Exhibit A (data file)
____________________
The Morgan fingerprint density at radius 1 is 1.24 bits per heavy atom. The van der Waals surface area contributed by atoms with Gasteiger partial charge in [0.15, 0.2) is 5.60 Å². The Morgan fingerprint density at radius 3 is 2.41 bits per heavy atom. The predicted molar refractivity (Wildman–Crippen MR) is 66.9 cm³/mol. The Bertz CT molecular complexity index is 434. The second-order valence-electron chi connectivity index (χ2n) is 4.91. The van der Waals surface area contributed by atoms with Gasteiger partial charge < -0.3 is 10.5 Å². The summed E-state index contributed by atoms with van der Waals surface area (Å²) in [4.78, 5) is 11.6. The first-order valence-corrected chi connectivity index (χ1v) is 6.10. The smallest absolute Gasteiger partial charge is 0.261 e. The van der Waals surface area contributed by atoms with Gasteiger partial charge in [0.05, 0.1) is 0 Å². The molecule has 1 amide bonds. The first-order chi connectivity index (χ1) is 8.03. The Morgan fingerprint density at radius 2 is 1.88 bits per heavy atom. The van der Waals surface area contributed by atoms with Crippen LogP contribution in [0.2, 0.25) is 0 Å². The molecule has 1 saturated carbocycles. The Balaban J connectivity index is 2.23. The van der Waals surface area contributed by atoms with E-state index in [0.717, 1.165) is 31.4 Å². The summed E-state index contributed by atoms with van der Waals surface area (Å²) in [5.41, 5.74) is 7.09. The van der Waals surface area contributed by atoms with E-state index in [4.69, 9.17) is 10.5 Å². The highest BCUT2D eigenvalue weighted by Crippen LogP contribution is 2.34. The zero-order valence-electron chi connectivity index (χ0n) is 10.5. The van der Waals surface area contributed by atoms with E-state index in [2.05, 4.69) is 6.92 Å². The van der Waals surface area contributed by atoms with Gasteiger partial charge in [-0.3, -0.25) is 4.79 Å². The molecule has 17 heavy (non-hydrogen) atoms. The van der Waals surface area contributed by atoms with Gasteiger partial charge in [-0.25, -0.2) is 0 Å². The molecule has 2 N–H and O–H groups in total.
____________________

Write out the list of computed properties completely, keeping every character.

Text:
The Morgan fingerprint density at radius 1 is 1.24 bits per heavy atom. The van der Waals surface area contributed by atoms with Gasteiger partial charge in [0.15, 0.2) is 5.60 Å². The Morgan fingerprint density at radius 3 is 2.41 bits per heavy atom. The predicted molar refractivity (Wildman–Crippen MR) is 66.9 cm³/mol. The Bertz CT molecular complexity index is 434. The second-order valence-electron chi connectivity index (χ2n) is 4.91. The van der Waals surface area contributed by atoms with Gasteiger partial charge < -0.3 is 10.5 Å². The summed E-state index contributed by atoms with van der Waals surface area (Å²) in [4.78, 5) is 11.6. The first-order valence-corrected chi connectivity index (χ1v) is 6.10. The smallest absolute Gasteiger partial charge is 0.261 e. The van der Waals surface area contributed by atoms with Gasteiger partial charge in [0.05, 0.1) is 0 Å². The molecule has 1 amide bonds. The first-order chi connectivity index (χ1) is 8.03. The Morgan fingerprint density at radius 2 is 1.88 bits per heavy atom. The van der Waals surface area contributed by atoms with Crippen LogP contribution in [0.2, 0.25) is 0 Å². The molecule has 1 saturated carbocycles. The Balaban J connectivity index is 2.23. The van der Waals surface area contributed by atoms with E-state index in [0.717, 1.165) is 31.4 Å². The summed E-state index contributed by atoms with van der Waals surface area (Å²) in [5.41, 5.74) is 7.09. The van der Waals surface area contributed by atoms with E-state index in [4.69, 9.17) is 10.5 Å². The highest BCUT2D eigenvalue weighted by Crippen LogP contribution is 2.34. The zero-order valence-electron chi connectivity index (χ0n) is 10.5. The van der Waals surface area contributed by atoms with E-state index in [2.05, 4.69) is 6.92 Å². The van der Waals surface area contributed by atoms with Gasteiger partial charge in [-0.3, -0.25) is 4.79 Å². The molecule has 17 heavy (non-hydrogen) atoms. The van der Waals surface area contributed by atoms with Gasteiger partial charge in [-0.25, -0.2) is 0 Å². The molecule has 2 N–H and O–H groups in total.